Each of these act changes is marked by a costume change and a set / lighting / effects change so that the mood of the performance is drastically altered. This is quite effective and makes for a visually dazzling show as well as an auditory journey. Intensively choreographed and with fantastic costumes, you find yourself actually watching the show, rather than just listening to the music.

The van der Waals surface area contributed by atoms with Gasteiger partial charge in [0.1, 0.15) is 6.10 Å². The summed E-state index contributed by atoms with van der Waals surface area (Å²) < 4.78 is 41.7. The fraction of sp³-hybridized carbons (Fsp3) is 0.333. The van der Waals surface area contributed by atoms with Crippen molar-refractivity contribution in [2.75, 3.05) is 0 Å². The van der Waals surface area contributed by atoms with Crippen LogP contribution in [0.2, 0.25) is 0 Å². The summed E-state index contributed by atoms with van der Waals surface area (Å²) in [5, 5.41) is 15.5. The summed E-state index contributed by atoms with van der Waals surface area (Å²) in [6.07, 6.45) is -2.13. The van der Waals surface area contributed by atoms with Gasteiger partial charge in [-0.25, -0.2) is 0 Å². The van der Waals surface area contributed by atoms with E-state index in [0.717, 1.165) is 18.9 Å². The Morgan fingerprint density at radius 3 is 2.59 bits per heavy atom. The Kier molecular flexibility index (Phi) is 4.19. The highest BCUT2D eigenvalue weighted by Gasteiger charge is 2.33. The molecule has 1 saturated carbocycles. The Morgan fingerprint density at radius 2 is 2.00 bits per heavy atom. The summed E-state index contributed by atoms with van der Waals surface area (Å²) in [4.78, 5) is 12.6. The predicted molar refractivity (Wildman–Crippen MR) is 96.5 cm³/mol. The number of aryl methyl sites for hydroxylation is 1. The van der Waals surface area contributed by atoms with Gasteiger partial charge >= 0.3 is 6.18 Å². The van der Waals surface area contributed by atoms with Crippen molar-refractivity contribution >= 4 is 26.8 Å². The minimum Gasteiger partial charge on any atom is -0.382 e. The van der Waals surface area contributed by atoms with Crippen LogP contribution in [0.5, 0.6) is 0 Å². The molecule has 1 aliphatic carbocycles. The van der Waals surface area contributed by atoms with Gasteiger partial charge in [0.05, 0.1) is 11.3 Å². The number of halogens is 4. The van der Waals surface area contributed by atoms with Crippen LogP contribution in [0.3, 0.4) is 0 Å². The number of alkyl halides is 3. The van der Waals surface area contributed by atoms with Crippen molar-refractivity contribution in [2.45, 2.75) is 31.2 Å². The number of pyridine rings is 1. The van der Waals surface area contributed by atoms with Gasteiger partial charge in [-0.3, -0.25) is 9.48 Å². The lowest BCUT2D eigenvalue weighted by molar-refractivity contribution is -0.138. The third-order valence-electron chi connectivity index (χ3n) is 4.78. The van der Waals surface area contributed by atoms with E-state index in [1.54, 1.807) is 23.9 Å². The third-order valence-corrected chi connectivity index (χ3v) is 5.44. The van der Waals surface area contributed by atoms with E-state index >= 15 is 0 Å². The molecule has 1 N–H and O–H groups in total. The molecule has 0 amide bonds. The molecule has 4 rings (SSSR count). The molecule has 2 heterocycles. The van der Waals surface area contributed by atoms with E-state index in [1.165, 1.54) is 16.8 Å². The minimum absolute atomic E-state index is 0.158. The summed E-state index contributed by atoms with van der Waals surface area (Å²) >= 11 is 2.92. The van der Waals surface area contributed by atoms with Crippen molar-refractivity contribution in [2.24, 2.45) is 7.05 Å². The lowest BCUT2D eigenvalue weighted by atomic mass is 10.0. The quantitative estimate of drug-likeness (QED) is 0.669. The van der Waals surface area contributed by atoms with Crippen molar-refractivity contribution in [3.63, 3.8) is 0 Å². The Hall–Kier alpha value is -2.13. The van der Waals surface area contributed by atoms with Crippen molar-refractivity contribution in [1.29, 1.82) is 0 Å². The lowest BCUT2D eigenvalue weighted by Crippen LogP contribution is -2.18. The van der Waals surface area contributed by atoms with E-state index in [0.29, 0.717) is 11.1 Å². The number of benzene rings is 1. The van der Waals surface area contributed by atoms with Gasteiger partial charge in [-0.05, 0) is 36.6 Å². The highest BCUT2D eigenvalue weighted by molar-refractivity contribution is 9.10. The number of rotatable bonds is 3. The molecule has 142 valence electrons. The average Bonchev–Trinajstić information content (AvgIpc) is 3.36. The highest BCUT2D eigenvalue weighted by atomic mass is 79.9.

Despite the magnificent dancing and lighting, this show is hardly all flash and no substance. Kylie opens up with dance club hit "Come Into My World", works through a rock remix of "Shocked", hits the dance happy "Love At First Sight" and the funky "Fever". With the change in acts, we get a performance of the classic "Spinning Around", which melts into a ballad mix of "The Crying Game". The pace picks up with a rock/trip-hop remix of "Confide In Me" and a scratchy version of "Kids" before kicking it into a fantastic funk remix of "On A Night like This" complete with 'wah' guitar, a down and dirty version of "Locomotion" (although I have to admit the track still sounds kitchy) and an extensive Latin take on "In Your Eyes". The show kicks into high gear with a thumping version of "Limbo", and a dance mix of "Light Years / I Feel Love", before the mood comes back down with a brilliant ambient techno remix of "I Should Be So Lucky" which evolves into a dark hard house beat that is so far removed from its original release I wasn't even sure it was the same track that I heard all those years ago. Kylie builds her final act with a funk/garage mix of "Burning Up", a not-so-hot disco mix of "Better The Devil You Know", and takes us out for the finale with a version of club favourite "Can't Get You Out Of My Head" which (believe it or not) allows Kylie to showcase her vocals.